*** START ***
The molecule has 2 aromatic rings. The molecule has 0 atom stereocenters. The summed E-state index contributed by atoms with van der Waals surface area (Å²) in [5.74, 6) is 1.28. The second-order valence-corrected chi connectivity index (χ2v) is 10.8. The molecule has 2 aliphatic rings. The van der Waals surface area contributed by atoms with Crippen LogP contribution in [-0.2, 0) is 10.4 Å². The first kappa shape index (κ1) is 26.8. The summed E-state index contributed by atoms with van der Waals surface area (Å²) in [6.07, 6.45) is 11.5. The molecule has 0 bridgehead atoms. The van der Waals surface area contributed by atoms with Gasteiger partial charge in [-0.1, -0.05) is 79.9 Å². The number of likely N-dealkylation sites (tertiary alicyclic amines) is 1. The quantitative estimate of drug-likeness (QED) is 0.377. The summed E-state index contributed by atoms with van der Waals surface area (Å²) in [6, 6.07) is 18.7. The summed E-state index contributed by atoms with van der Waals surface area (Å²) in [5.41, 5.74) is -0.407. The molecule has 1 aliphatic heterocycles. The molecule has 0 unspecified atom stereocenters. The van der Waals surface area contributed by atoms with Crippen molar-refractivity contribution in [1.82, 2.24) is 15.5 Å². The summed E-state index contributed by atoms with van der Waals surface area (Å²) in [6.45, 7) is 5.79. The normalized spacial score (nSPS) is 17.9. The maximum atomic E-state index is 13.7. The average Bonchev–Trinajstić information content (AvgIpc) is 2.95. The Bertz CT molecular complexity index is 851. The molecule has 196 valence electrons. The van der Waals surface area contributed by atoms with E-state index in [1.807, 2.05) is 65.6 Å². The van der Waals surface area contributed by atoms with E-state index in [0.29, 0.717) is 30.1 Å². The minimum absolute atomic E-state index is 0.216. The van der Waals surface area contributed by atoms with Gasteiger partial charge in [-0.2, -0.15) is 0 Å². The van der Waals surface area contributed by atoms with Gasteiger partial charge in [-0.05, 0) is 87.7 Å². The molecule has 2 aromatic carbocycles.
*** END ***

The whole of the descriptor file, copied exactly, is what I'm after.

The molecule has 2 aromatic rings. The molecule has 0 atom stereocenters. The summed E-state index contributed by atoms with van der Waals surface area (Å²) in [5.74, 6) is 1.28. The second-order valence-corrected chi connectivity index (χ2v) is 10.8. The molecule has 2 aliphatic rings. The van der Waals surface area contributed by atoms with Crippen LogP contribution in [-0.2, 0) is 10.4 Å². The first kappa shape index (κ1) is 26.8. The summed E-state index contributed by atoms with van der Waals surface area (Å²) in [6.07, 6.45) is 11.5. The molecule has 0 bridgehead atoms. The van der Waals surface area contributed by atoms with Gasteiger partial charge in [-0.1, -0.05) is 79.9 Å². The number of likely N-dealkylation sites (tertiary alicyclic amines) is 1. The quantitative estimate of drug-likeness (QED) is 0.377. The summed E-state index contributed by atoms with van der Waals surface area (Å²) in [6, 6.07) is 18.7. The summed E-state index contributed by atoms with van der Waals surface area (Å²) in [5.41, 5.74) is -0.407. The molecule has 1 aliphatic heterocycles. The molecule has 0 unspecified atom stereocenters. The van der Waals surface area contributed by atoms with Crippen molar-refractivity contribution in [1.82, 2.24) is 15.5 Å². The summed E-state index contributed by atoms with van der Waals surface area (Å²) in [6.45, 7) is 5.79. The normalized spacial score (nSPS) is 17.9. The maximum atomic E-state index is 13.7. The average Bonchev–Trinajstić information content (AvgIpc) is 2.95. The Bertz CT molecular complexity index is 851. The molecule has 196 valence electrons. The van der Waals surface area contributed by atoms with E-state index in [1.807, 2.05) is 65.6 Å². The van der Waals surface area contributed by atoms with E-state index in [0.29, 0.717) is 30.1 Å². The minimum absolute atomic E-state index is 0.216. The van der Waals surface area contributed by atoms with Gasteiger partial charge in [-0.2, -0.15) is 0 Å². The van der Waals surface area contributed by atoms with Gasteiger partial charge in [-0.05, 0) is 87.7 Å². The molecule has 2 aromatic carbocycles.